In Ontario, the Family Law Act allows family members to recover damages for loss of care, guidance, and companionship that they might reasonably have expected to receive if the death had not occurred. This is a non-pecuniary (non-financial) type of damage that is designed to compensate for the emotional impact of losing the love and companionship of the deceased. 

It’s important to note that this is not a measure of the grief or sorrow caused by the death, but rather, it acknowledges the inherent value of the relationships that have been lost. Family members who were close to the deceased, such as spouses, children, parents, siblings and grandparents, may claim these damages.

Calculating the loss of care, guidance, and companionship is complex and subjective, as it involves putting a monetary value on intangible and deeply personal aspects of a familial relationship. Courts consider various factors, including the age, physical condition, and personal circumstances of the claimant, as well as the nature of their relationship with the deceased. Given the complexities involved, it is often advisable to seek the assistance of a legal professional when pursuing such a claim.

How is the “loss of companionship” defined in Ontario Wrongful Death Claims?

The loss of companionship was defined way back in 1982 in a case called Mason v. Peters. In that care, the Court stated “or one measurable in pecuniary terms. The most significant loss suffered, apart from the sorrow, grief and anguish that always ensues from such deaths, is not potential economic gain, but deprivation of the society, comfort and protection which might reasonably be expected had the child lived — in short, the loss of the rewards of association which flow from the family relationship and are summarized in the word “companionship”.”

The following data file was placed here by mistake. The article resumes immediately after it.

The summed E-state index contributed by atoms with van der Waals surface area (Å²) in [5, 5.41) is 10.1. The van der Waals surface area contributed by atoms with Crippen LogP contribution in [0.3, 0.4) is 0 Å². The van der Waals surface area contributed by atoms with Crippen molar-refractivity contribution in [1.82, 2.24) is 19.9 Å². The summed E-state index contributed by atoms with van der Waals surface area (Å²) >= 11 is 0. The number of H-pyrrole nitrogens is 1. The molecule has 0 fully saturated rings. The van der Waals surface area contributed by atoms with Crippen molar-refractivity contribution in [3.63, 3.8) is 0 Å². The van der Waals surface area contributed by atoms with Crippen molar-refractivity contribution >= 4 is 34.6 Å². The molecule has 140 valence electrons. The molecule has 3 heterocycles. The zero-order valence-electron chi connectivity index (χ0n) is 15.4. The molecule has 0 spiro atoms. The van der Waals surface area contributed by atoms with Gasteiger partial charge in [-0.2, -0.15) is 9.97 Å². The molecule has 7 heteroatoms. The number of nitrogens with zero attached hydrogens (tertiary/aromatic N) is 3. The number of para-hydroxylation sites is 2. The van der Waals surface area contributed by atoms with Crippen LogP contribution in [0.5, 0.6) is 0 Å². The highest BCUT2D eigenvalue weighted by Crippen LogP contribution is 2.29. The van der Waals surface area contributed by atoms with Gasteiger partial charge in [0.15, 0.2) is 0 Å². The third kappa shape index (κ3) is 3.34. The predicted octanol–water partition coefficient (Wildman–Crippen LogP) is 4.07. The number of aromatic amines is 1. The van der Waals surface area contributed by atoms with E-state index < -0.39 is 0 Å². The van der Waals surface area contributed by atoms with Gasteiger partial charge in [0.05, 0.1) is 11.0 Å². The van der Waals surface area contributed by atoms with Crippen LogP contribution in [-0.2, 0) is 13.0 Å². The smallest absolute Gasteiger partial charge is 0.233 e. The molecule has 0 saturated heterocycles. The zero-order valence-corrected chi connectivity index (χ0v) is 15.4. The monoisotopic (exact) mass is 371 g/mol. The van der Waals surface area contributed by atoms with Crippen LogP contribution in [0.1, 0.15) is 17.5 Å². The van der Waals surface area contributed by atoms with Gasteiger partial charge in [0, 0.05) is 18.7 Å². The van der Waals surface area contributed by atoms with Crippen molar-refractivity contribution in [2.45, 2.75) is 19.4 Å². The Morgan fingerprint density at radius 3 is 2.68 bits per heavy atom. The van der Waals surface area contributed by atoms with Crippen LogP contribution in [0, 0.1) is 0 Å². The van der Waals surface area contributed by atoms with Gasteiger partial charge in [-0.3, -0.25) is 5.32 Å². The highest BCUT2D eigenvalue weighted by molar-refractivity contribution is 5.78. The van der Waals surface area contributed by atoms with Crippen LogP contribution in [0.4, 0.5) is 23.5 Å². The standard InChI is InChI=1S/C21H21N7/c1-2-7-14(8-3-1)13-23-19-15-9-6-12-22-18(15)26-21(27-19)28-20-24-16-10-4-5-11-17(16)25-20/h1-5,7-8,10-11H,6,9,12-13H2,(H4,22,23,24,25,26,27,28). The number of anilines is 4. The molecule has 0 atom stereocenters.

In other words, the “loss of companionship” refers to the deprivation of the society, comfort, and protection that one person provides to another. This can include various aspects of a relationship such as the right to each other’s company, cooperation, and assistance in every aspect of their relationship. This means everything from taking care of finances, housework, enjoying time with each other, and even having sexual relations. 

Who Can Seek Compensation in a Wrongful Death Claim in Ontario?

Spouses, children, grandchildren, parents, grandparents, and siblings can seek compensation for loss of care, guidance, and companionship in Ontario.

Funeral Expenses in an Ontario Wrongful Death Claim

The price of a funeral service may differ considerably depending on individual choices and traditional practices. However, common expenses include:

  • The cost for professional services from the funeral home
  • Casket or urn prices
  • Burial plot or cremation fees
  • Costs associated with memorial or grave markers

In addition to the costs of burial or cremation and grave markers, there may be additional expenses such as travel and accommodation for family members attending the service. When you meet our Ontario wrongful death lawyers it’s important that you bring in all our of pocket expenses that your accident benefits did not cover. 

Assessing Past and Future Housekeeping Capacity Losses

In a wrongful death case in Ontario, a claim for the loss of housekeeping capacity arises when the deceased was responsible for household tasks and maintenance, and their death has resulted in the surviving spouse or other family members having to assume these responsibilities or hire someone else to do them. This claim aims to compensate the surviving spouse for the deceased’s lost capacity to perform housekeeping and maintenance tasks.

The Court of Appeal for Ontario has affirmed the legitimacy of these types of claims. It has stated that the measure of damages for loss of housekeeping and home maintenance capacity should reflect the deceased’s lost capacity, not necessarily the actual cost of replacement services. The court recognizes the intrinsic value of housekeeping and home maintenance capacity, acknowledging that it forms an integral part of a household’s overall well-being.

In a typical situation, our Ontario wrongful death lawyers would retain a qualified occupational therapist to report on both indoor and outdoor housekeeping needs that are required presently, and in the future. 

Remember, the value of loss of housekeeping and home maintenance capacity can be significant, and it’s crucial to ensure your claim fully accounts for this loss. Each situation is unique, so tailored legal advice based on your specific circumstances is always recommended.

Direct Pecuniary Losses – Pension and Benefits

When someone dies due to wrongful death, the financial impact can be devastating. This includes both past and future direct pecuniary losses, which are quantifiable monetary damages that result from the decedent’s untimely passing.